With news that the popular ‘Awesome Screenshot’ Chrome extension is, in fact, not that awesome at all, many have wisely uninstalled it.
But while this one plugin likes to keep tabs on your open tabs, there are a number of alternatives that aren’t quite so unsavoury. If you’re in need of webpage screenshot tools not marred in malicious intent, read on.
Screen Capture (by Google)
The ‘Screen Capture by Google’ extension was an alternative suggested by reader whizzer0 in the comments to our report on Awesome Screen.
On paper, it’s certainly the most trustworthy option. And its feature set, letting you grab specific sections of webpages and assign keyboard shortcuts, is tempting.
Sadly, it doesn’t seem to work — at least not for me or a number of others who have left reviews of it on the Chrome Web Store. Your own milage may vary. It still work for some, and there’s always the chance it’ll be updated in the near future.
On to something that does work. Blipshot, by Davide Casali, is an open-source webpage snapper that’s light on bells and whistles, but big on simplicity.
Once installed, you just click on the toolbar icon and a snap of the entire page, including below the scroll, is taken. To save it as a high-quality PNG you just right-click on the image preview that then appears, or drag it to your desktop/file manager.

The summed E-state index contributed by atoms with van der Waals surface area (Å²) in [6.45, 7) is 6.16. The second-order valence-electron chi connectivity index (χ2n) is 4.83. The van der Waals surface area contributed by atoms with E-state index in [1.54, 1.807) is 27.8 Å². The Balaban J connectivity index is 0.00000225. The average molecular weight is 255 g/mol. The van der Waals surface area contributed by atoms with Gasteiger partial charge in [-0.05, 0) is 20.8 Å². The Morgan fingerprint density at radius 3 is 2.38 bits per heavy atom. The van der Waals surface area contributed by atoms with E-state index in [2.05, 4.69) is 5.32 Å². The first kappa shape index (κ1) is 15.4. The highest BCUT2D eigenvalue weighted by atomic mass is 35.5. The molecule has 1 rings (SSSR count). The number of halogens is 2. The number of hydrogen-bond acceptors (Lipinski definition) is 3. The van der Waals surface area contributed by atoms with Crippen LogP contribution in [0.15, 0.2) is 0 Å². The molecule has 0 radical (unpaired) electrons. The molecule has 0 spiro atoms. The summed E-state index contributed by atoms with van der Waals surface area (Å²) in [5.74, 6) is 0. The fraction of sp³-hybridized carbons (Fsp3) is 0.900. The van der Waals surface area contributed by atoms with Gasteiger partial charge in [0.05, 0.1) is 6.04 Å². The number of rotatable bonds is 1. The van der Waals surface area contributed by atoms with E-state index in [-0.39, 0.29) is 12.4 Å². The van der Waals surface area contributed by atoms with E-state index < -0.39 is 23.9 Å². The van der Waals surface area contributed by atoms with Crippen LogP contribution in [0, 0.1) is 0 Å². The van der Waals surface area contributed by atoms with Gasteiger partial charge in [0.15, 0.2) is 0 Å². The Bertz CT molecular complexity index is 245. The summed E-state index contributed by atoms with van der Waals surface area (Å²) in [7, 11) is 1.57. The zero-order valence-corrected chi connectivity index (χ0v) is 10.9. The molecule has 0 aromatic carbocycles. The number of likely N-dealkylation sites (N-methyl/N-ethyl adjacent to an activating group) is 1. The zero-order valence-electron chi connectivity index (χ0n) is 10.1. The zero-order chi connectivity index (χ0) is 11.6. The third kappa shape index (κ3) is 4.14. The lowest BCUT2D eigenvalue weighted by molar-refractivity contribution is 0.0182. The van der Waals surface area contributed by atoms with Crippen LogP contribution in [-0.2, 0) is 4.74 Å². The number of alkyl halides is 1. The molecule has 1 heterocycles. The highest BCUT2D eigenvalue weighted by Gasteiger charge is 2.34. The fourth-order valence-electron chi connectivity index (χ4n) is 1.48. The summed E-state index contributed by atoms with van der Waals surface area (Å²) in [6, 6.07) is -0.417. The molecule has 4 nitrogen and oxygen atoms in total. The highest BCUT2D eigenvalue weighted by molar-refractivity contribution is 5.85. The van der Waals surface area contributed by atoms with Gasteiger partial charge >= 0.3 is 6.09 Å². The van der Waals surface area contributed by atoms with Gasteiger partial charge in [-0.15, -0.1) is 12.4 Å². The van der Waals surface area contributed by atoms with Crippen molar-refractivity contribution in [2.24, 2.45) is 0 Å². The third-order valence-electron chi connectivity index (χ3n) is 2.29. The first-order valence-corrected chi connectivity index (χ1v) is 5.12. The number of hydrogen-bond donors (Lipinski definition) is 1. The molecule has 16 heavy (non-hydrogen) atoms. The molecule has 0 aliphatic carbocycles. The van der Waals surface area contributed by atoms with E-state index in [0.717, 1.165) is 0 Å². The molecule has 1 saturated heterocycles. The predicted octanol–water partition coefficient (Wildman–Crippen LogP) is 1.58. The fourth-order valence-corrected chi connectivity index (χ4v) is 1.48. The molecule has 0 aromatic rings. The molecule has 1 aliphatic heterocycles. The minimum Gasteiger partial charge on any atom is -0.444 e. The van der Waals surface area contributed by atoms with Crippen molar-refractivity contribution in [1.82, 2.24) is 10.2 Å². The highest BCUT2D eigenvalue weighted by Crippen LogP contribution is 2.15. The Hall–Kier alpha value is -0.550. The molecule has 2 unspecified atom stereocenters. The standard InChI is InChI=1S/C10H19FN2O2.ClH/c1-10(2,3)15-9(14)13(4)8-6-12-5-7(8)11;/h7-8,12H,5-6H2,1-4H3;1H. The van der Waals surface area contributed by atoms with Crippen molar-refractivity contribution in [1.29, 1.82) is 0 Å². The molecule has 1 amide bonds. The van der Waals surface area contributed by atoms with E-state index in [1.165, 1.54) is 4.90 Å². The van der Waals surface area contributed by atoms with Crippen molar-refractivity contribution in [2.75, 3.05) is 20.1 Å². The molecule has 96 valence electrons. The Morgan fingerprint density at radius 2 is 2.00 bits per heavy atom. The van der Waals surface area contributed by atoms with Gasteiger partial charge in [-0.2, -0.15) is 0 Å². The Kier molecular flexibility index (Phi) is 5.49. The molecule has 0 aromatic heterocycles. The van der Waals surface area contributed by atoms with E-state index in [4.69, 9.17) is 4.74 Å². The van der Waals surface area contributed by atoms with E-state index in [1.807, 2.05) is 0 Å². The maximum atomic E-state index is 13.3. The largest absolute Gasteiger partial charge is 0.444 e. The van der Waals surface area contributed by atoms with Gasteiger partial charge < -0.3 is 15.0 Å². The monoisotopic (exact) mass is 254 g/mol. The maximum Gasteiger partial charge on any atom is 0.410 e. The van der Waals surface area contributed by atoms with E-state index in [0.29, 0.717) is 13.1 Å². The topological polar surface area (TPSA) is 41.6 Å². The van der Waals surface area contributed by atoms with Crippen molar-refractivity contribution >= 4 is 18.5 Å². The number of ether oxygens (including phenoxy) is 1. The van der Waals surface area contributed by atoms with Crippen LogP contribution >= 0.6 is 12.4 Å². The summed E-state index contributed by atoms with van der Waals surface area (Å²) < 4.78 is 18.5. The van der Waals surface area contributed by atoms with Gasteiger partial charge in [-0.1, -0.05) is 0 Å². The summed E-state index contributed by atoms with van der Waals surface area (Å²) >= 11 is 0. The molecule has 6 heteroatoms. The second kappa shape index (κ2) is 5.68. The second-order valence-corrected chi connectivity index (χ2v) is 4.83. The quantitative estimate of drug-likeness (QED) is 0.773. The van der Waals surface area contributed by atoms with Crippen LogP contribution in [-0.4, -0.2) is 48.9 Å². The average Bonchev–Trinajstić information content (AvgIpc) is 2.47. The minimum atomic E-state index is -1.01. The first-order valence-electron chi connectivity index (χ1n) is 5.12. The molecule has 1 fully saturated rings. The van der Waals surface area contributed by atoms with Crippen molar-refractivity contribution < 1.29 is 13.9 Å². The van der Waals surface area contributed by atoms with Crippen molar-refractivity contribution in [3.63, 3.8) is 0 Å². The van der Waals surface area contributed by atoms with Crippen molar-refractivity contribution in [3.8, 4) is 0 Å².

Blipshot may only do one thing but it does it so well and without snooping on your browsing habits.
Full Page Screen Capture
Like Blipshot, ‘Full Page Screen Capture’ only does one thing – whole page snaps – and is open source. But unlike Blipshot this one doesn’t require any permissions at all.
“No bloat, just a simple way to turn a full web page into an image,” reads the Web Store description.
Once installed just click the camera icon in the toolbar to initiate your snap. The page will scroll as it assembles each part (keeping you amused with a Pac-Man animation in the popover). When done your capture opens in a new tab from where you can save it.
And if you only need to grab a webpage now and then try a web-based service like Screenshot Machine.
But if what you want to capture is visible on your screen you don’t actually need to install anything: just use the built-in operating system utilities.
On Linux press the Print Screen button to take a whole screen grab, or use a desktop app like Shutter.
On Windows press Super + Print Screen to save a snap of the whole screen to your Pictures folder, or use the built in ‘screen sniping’ tool to grab a specific portion.
On Mac OS X press Cmd+Shift+3 to grab a snapshot of the screen, or Cmd+Shift+4 to draw a specific section.
On Chrome OS? Just hold the following key combination to save a .png of the the entire screen to the Downloads folder.
Which tools, services or shortcuts do you use? Let us know in the comments below.